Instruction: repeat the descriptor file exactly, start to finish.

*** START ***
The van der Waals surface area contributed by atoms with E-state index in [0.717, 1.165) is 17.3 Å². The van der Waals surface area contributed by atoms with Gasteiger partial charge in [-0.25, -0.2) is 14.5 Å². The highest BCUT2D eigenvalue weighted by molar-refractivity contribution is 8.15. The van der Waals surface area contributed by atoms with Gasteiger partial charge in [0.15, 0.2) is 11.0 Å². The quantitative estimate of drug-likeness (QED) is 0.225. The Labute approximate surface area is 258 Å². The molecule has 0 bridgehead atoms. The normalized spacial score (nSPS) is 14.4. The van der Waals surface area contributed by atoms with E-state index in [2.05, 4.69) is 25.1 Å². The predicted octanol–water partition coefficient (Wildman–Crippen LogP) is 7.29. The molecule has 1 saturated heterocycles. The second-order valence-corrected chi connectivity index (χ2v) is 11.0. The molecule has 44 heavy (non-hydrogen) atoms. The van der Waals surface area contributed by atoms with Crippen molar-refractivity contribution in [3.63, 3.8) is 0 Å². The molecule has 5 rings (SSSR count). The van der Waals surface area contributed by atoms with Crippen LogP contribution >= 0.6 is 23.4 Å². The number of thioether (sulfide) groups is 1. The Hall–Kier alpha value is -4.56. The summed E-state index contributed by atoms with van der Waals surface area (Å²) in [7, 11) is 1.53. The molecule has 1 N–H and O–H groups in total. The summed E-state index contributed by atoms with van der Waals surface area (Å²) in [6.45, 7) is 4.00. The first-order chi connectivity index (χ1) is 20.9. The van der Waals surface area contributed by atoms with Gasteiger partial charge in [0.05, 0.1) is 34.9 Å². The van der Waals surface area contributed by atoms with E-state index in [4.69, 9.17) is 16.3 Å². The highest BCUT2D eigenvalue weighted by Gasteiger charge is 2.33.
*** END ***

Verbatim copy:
The van der Waals surface area contributed by atoms with E-state index in [0.717, 1.165) is 17.3 Å². The van der Waals surface area contributed by atoms with Gasteiger partial charge in [-0.25, -0.2) is 14.5 Å². The highest BCUT2D eigenvalue weighted by molar-refractivity contribution is 8.15. The van der Waals surface area contributed by atoms with Gasteiger partial charge in [0.15, 0.2) is 11.0 Å². The quantitative estimate of drug-likeness (QED) is 0.225. The Labute approximate surface area is 258 Å². The molecule has 0 bridgehead atoms. The normalized spacial score (nSPS) is 14.4. The van der Waals surface area contributed by atoms with E-state index in [2.05, 4.69) is 25.1 Å². The predicted octanol–water partition coefficient (Wildman–Crippen LogP) is 7.29. The molecule has 1 saturated heterocycles. The second-order valence-corrected chi connectivity index (χ2v) is 11.0. The molecule has 44 heavy (non-hydrogen) atoms. The van der Waals surface area contributed by atoms with Crippen molar-refractivity contribution in [3.63, 3.8) is 0 Å². The molecule has 5 rings (SSSR count). The van der Waals surface area contributed by atoms with Crippen LogP contribution >= 0.6 is 23.4 Å². The number of thioether (sulfide) groups is 1. The Hall–Kier alpha value is -4.56. The summed E-state index contributed by atoms with van der Waals surface area (Å²) in [7, 11) is 1.53. The molecule has 1 N–H and O–H groups in total. The summed E-state index contributed by atoms with van der Waals surface area (Å²) in [6.45, 7) is 4.00. The first-order chi connectivity index (χ1) is 20.9. The van der Waals surface area contributed by atoms with Gasteiger partial charge in [0.05, 0.1) is 34.9 Å². The van der Waals surface area contributed by atoms with E-state index in [4.69, 9.17) is 16.3 Å². The highest BCUT2D eigenvalue weighted by Gasteiger charge is 2.33.